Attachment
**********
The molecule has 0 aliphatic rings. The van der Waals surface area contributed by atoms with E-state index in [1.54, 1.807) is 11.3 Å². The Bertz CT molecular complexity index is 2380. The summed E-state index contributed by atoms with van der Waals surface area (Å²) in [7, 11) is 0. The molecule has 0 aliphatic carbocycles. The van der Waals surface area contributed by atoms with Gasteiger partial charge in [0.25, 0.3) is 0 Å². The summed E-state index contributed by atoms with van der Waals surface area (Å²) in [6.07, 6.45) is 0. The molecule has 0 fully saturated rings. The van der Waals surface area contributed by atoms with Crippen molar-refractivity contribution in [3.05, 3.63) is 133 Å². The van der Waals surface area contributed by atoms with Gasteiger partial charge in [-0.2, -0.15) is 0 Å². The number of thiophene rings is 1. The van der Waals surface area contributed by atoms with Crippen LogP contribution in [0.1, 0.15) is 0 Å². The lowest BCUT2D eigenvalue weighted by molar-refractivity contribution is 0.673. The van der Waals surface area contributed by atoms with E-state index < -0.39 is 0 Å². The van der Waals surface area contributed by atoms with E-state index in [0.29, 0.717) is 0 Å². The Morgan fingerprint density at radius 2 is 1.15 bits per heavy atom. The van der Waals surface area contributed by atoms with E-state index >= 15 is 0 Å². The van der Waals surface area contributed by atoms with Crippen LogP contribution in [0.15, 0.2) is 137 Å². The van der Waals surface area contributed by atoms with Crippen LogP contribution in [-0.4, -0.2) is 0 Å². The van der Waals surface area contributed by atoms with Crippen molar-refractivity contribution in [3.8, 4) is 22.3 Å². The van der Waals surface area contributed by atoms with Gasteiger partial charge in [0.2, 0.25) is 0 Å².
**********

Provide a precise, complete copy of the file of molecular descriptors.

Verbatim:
The molecule has 0 aliphatic rings. The van der Waals surface area contributed by atoms with E-state index in [1.54, 1.807) is 11.3 Å². The Bertz CT molecular complexity index is 2380. The summed E-state index contributed by atoms with van der Waals surface area (Å²) in [7, 11) is 0. The molecule has 0 aliphatic carbocycles. The van der Waals surface area contributed by atoms with Gasteiger partial charge in [0.25, 0.3) is 0 Å². The summed E-state index contributed by atoms with van der Waals surface area (Å²) in [6.07, 6.45) is 0. The molecule has 0 fully saturated rings. The van der Waals surface area contributed by atoms with Crippen molar-refractivity contribution in [3.05, 3.63) is 133 Å². The van der Waals surface area contributed by atoms with Gasteiger partial charge in [-0.2, -0.15) is 0 Å². The number of thiophene rings is 1. The van der Waals surface area contributed by atoms with Crippen LogP contribution in [0.1, 0.15) is 0 Å². The lowest BCUT2D eigenvalue weighted by molar-refractivity contribution is 0.673. The van der Waals surface area contributed by atoms with E-state index < -0.39 is 0 Å². The van der Waals surface area contributed by atoms with E-state index in [0.29, 0.717) is 0 Å². The Morgan fingerprint density at radius 2 is 1.15 bits per heavy atom. The van der Waals surface area contributed by atoms with E-state index >= 15 is 0 Å². The van der Waals surface area contributed by atoms with Crippen LogP contribution in [0.15, 0.2) is 137 Å². The van der Waals surface area contributed by atoms with Crippen LogP contribution in [-0.4, -0.2) is 0 Å². The van der Waals surface area contributed by atoms with Crippen molar-refractivity contribution in [3.8, 4) is 22.3 Å². The van der Waals surface area contributed by atoms with Gasteiger partial charge in [0.2, 0.25) is 0 Å².